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Food Phenomenon

Charting the chili trail

Feb. 13, 2008
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Withthe sixth-annual WMSE Rockabilly Chili Contest just two weeks away, we must ask ourselves if we are fully prepared to stand in judgment of such a wild and woolly stew. A heated debate brews over the proper ingredients of chili, as well as its source of origin.

Though there are several fascinating theories regarding its birthplace, many chili scholars believe the most acceptable explanation lies in Texas—San Antonio, to be exact. According to W.C. Jameson, author of Chili From the Southwest: Fixin’s, Flavors, and Folklore, chili wasn’t invented by Mexicans or white Texans, but by Canary Islanders. The Spanish founded the city in the late-17th century, but soon found the French encroaching from the east. So a plea went out to the king of Spain to send settlers. He obliged, albeit halfheartedly, by shipping 16 families from the Canary Islands. These founding fathers and mothers of San Antonio combined the seasonings they were accustomed to using back home, like hot peppers, garlic, cumin and oregano, with what was plentiful in Texas—beef. The result: “chile con carne,” Spanish for “pepper with meat.”

Family recipes were fine-tuned, and by the late-1800s, women calling themselves Chili Queens started serving “son of a gun stew” from sidewalk stands in public squares. There was even a “San Antonio Chili Stand” at the Chicago World’s Fair in 1893. The Chili Queens were a cultural phenomenon in San Antonio—until 1937, that is, when the health department put an end to their 200-yearold tradition.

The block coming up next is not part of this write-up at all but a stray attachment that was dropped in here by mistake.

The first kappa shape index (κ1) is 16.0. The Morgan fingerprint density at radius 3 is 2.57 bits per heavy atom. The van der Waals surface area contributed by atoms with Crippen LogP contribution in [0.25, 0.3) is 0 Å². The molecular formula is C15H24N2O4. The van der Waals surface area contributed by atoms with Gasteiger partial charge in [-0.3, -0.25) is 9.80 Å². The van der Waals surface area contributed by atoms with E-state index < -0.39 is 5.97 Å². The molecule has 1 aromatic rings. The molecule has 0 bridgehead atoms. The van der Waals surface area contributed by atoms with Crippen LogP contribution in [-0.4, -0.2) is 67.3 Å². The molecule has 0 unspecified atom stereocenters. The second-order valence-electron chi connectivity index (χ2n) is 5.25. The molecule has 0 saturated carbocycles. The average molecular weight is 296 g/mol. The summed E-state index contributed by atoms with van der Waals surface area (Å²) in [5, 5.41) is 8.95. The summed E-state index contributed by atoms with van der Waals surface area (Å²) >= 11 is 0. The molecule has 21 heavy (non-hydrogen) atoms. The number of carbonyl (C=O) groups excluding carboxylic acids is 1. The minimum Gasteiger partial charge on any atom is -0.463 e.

Cowboys ate chili while on their cattle drives, and with every mile they traveled, the spicy stew grew in popularity. There’s a tale of a range cook who made chili for the cowboy outfits he rode with on the great cattle trails of Texas. He would collect wild chile peppers, onions, garlic and oregano and mix it with fresh-killed beef—or buffalo, rattlesnake, jack rabbit, armadillo, or whatever he had on hand. Legend has it the range cook planted gardens along the paths of the drives, placing them in patches of mesquite to protect them from the hooves of marauding cattle. On any given trail, the range cook would find his secret stash and harvest the crop, hanging the peppers, onions and oregano to dry on the side of the chuck wagon.

By the Depression years, chili parlors had sprung up all over the country. Variations of the original Texas-style chili, which contains no beans or vegetables except chiles, were inevitable. Ingredients like tomatoes, beans, carrots, celery, textured vegetable protein, rice, pasta and corn have found their way into a bowl of “red.” Some cooks, hoping to personalize their recipe, add secret ingredients ranging from chocolate and peanut butter to honey and coffee, as well as any number of alcoholic beverages, including beer, tequila, wine and whiskey.

The question of what “belongs” in chili has since become a major matter of contention among chili cooks. To this day, the International Chili Society, the largest food contest/festival organization in the world, has this as its very first rule for chefs at its cook-offs for district, regional, state and world championships: “Traditional Red Chili is defined by the International Chili Society as any kind of meat or combination of meats, cooked with red chili peppers, various spices and other ingredients, with the exception of BEANS and PASTA, which are strictly forbidden.”

Please note the capitalization of the contraband carbs— these cooks take their chili VERY seriously. Fortunately, the WMSE Rockabilly Chili Contest is more concerned with making food than controversy. Admission to the event is $5; meat and vegetarian chili from more than 40 of the area’s restaurants are $1 per sample and 100% of the proceeds will benefit the noncommercial radio station.

The 91.7 WMSE Rockabilly Chili Contest takes place Sunday, March 2, at the MSOE Kern Center, 1245 N. Broadway, from 11 a.m. to 4 p.m. (Photos courtesy of WMSE)


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